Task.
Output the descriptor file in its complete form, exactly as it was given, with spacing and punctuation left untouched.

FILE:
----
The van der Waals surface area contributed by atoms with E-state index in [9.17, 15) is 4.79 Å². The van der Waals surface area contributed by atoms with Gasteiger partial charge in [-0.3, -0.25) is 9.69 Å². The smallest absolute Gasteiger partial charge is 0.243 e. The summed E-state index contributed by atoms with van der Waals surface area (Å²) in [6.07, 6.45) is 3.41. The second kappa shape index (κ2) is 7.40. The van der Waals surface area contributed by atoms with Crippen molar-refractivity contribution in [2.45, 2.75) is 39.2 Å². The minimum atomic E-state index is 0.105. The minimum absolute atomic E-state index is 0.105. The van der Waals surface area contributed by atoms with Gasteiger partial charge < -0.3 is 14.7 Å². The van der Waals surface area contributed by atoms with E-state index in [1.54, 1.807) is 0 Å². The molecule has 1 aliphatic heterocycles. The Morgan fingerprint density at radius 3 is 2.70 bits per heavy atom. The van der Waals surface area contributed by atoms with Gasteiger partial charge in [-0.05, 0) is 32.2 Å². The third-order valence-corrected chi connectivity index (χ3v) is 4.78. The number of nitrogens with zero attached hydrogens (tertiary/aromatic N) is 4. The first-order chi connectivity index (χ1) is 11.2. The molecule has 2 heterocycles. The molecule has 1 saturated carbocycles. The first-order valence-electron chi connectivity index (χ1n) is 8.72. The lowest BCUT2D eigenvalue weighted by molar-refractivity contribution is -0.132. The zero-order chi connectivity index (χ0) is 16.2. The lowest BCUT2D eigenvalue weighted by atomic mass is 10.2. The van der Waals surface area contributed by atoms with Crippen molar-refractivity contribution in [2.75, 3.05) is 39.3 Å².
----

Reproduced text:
The van der Waals surface area contributed by atoms with E-state index in [9.17, 15) is 4.79 Å². The van der Waals surface area contributed by atoms with Gasteiger partial charge in [-0.3, -0.25) is 9.69 Å². The smallest absolute Gasteiger partial charge is 0.243 e. The summed E-state index contributed by atoms with van der Waals surface area (Å²) in [6.07, 6.45) is 3.41. The second kappa shape index (κ2) is 7.40. The van der Waals surface area contributed by atoms with Crippen molar-refractivity contribution in [2.45, 2.75) is 39.2 Å². The minimum atomic E-state index is 0.105. The minimum absolute atomic E-state index is 0.105. The van der Waals surface area contributed by atoms with Gasteiger partial charge < -0.3 is 14.7 Å². The van der Waals surface area contributed by atoms with E-state index in [1.54, 1.807) is 0 Å². The molecule has 1 aliphatic heterocycles. The Morgan fingerprint density at radius 3 is 2.70 bits per heavy atom. The van der Waals surface area contributed by atoms with Gasteiger partial charge in [-0.05, 0) is 32.2 Å². The third-order valence-corrected chi connectivity index (χ3v) is 4.78. The number of nitrogens with zero attached hydrogens (tertiary/aromatic N) is 4. The first-order chi connectivity index (χ1) is 11.2. The molecule has 2 heterocycles. The molecule has 1 saturated carbocycles. The first-order valence-electron chi connectivity index (χ1n) is 8.72. The lowest BCUT2D eigenvalue weighted by molar-refractivity contribution is -0.132. The zero-order chi connectivity index (χ0) is 16.2. The lowest BCUT2D eigenvalue weighted by atomic mass is 10.2. The van der Waals surface area contributed by atoms with Crippen molar-refractivity contribution in [2.75, 3.05) is 39.3 Å².